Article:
Guy Ritchie famously reinvented Arthur Conan Doyle’s Sherlock Holmes with Robert Downey Jr. and Jude Law, while also updating The Man from U.N.C.L.E. (with Henry Cavill and Armie Hammer). But I fear that he has gone too far in the tearing down of the Arthurian legend, rebuilding it in his own Rocknrolla image. Instead of just tweaking the style of King Arthur, Ritchie and his cowriters, Joby Harold (with upcoming writing credits on Robin Hood and The Flash) and Lionel Wigram tossed major elements of the existing King Arthur stories to make Arthur (Charlie Hunnam) more of a thug and less of a king.
Is the end result any better, or somehow more insightful?
Honestly, the film is spectacular to look at, in blue and gray hues that speak to the grittiness of the story – of one disgraced prince’s rags-to-riches story. [Ritchie even has young Arthur grow up with a brothel for a manger and prostitutes in place of his Virgin Mary; the “messiah” clauses are erased from the get-go.] But like Robin Hood: Prince of Thieves (which I’ll admit it, I loved), we have some goofy casting, funktified storytelling that made me wonder what was going on.
Mordred is Uther’s enemy, not Arthur’s illegitimate heir, and proves problematically only momentarily. It’s Vortigern (Jude Law) who proves to upend Uther’s kingdom and threaten the life of Arthur, pursuing a prophesied ‘true king’ who will end Vortigern’s evil reign. Vortigern’s power is derived from the evil machinations of a serpent/witch/Ursula-looking thing in the moat that is like the evil, crazy witch (Geraldine McEwan’s Mortianna). It makes no sense but it’s splashed out there in graphic novel-like frames that show Ritchie’s ability to entertain and tell stories.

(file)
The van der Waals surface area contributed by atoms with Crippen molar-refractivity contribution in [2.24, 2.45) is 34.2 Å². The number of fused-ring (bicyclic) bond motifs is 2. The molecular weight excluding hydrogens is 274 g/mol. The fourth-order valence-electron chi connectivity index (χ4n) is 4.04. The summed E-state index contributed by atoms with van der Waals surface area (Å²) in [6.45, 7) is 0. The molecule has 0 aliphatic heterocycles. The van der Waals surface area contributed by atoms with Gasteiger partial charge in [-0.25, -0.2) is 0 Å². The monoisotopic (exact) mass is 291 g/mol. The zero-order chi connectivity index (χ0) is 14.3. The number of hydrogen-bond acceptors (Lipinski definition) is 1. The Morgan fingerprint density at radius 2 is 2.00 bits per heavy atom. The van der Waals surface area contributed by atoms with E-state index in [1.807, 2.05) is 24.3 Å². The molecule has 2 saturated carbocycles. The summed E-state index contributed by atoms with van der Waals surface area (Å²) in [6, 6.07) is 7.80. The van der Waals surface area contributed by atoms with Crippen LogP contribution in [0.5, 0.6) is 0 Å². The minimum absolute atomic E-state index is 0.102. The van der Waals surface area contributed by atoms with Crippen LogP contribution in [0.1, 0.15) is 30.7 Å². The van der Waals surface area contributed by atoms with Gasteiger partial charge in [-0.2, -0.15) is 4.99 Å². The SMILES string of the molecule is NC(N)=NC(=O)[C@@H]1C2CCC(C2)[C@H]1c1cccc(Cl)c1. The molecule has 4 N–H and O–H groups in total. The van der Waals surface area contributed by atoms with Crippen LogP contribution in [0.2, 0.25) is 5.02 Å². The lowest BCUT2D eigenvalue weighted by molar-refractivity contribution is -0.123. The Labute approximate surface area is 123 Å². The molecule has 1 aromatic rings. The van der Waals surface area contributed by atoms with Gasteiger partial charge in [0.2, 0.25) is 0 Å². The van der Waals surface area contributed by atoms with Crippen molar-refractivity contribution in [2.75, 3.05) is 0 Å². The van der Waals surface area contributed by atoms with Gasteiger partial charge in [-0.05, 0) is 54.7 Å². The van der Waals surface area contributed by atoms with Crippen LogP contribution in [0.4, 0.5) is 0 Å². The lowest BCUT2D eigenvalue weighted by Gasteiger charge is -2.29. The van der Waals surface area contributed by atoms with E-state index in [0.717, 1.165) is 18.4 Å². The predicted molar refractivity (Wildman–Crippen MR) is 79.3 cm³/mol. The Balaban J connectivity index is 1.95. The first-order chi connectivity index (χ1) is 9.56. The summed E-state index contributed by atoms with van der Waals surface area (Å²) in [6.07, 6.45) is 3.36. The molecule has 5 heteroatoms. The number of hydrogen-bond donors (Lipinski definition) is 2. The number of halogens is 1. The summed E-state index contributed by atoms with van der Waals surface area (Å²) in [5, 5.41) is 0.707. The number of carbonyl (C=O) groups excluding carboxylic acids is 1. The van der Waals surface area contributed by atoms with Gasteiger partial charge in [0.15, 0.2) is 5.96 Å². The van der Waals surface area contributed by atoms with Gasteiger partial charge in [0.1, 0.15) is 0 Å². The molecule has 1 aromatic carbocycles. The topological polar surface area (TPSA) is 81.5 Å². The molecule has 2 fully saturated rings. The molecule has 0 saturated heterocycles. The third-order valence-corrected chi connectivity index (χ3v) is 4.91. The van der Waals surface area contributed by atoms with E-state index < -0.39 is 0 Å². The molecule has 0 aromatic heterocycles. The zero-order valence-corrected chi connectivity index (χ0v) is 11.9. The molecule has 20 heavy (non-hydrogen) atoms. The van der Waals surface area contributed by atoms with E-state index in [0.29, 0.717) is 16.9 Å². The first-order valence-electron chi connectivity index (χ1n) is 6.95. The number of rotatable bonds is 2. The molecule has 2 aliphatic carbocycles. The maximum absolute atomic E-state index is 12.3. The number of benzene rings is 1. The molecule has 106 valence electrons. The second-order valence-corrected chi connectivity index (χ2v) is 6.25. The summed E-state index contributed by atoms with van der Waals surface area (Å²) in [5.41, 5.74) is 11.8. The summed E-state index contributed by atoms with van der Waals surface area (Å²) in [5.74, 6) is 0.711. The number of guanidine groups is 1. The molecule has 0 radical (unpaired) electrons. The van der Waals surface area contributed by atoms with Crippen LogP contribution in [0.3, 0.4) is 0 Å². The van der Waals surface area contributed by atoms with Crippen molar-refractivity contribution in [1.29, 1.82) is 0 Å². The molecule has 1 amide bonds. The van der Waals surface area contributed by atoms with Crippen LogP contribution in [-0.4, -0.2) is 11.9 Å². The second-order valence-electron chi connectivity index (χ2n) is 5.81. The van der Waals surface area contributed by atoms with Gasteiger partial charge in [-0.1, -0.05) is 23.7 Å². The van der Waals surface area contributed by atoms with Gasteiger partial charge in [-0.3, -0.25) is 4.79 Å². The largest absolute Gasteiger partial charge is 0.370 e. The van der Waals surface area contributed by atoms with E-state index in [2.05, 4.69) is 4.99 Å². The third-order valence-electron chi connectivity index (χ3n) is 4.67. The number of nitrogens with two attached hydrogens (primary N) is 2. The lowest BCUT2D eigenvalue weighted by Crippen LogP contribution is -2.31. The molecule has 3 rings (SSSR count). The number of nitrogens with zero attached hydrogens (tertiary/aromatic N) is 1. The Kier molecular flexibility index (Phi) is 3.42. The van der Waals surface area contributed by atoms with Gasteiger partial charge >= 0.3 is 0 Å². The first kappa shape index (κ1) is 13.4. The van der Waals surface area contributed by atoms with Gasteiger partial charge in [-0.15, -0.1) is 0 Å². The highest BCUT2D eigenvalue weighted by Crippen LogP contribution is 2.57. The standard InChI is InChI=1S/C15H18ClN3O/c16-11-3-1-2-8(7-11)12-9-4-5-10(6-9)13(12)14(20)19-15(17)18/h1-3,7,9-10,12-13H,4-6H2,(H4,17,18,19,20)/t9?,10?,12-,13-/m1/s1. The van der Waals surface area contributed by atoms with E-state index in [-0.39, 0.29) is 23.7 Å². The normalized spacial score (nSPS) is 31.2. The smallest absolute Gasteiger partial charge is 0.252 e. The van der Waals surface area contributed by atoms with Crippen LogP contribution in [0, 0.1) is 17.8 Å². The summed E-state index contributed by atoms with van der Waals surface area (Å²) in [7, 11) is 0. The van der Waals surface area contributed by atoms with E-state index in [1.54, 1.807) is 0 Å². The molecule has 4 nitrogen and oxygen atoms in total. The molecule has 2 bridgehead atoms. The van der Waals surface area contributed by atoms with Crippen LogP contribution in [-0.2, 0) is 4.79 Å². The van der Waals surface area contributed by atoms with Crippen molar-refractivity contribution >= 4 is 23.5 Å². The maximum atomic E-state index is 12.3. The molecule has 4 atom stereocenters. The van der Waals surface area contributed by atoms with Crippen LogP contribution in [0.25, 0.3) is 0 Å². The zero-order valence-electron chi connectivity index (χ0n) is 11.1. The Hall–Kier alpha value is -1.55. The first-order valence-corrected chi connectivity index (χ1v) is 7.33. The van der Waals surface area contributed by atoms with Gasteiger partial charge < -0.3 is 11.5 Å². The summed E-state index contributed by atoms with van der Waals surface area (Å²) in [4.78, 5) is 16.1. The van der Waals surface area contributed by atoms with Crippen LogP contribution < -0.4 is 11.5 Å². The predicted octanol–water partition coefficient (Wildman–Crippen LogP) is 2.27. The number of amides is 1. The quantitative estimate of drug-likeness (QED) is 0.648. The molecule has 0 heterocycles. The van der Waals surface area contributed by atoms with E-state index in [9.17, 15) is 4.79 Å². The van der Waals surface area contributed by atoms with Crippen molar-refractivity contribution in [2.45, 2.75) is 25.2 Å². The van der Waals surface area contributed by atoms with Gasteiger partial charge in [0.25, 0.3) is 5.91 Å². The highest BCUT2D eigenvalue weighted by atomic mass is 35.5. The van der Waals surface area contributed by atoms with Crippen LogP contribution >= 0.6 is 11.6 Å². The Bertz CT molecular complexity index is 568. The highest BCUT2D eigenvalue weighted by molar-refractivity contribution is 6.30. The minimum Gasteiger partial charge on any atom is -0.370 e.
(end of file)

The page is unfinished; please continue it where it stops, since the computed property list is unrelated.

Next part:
We know this is Ritchie from the way punches are thrown, landed or otherwise, and the way characters tell stories, like when Hunnam’s Arthur explains a run-in with a Viking to Game of Throne’s Michael McElhatton (one of several GoT folks to make the cast). [Not to be outdone, England and Man U/Real Madrid/PSG striker David Beckham has a role.] But all of these looks don’t change the fact that – again, like RH:PoT, there are funky castings, like Djimon Hounsou and Tom Wu in advisory positions to Arthur (holy shades of Morgan Freeman!)
Yes, I did find Legend of the Sword entertaining. But I’m a guy who’d read L’Morte D’Arthur three times before graduating high school and would say that Disney’s The Sword in the Stone is in my top ten animated films of all time. There’s something timeless and classic about the story, that has survived First Knight and King Arthur (Clive Owen), but ends up looking like Dragonheart IV here. It’s just too bad.
In many ways, the audience would be most appreciative of the film if they went in expecting that Ritchie was putting his own spin on Sons of Anarchy by tossing it back a few thousand years and throwing in some magic. To label this Arthurian is more miss than hit, and frankly, the king with a heart of gold and a poor impulse control deserved better.
But then again, so did Guinevere.
Special features on Warner Bros.’ Blu-ray/DVD/Digital HD combo pack include a wealth of additional material, highlighted by the way Guy Ritchie built merry old London (Londinium) in his stylized image in “Building on the Past” and put his spin on Arthur in “Sword from the Stone,” while fans can see the way Hunnam prepped to be Arthur in “Arthur with Swagger” and “Parry and Bleed.”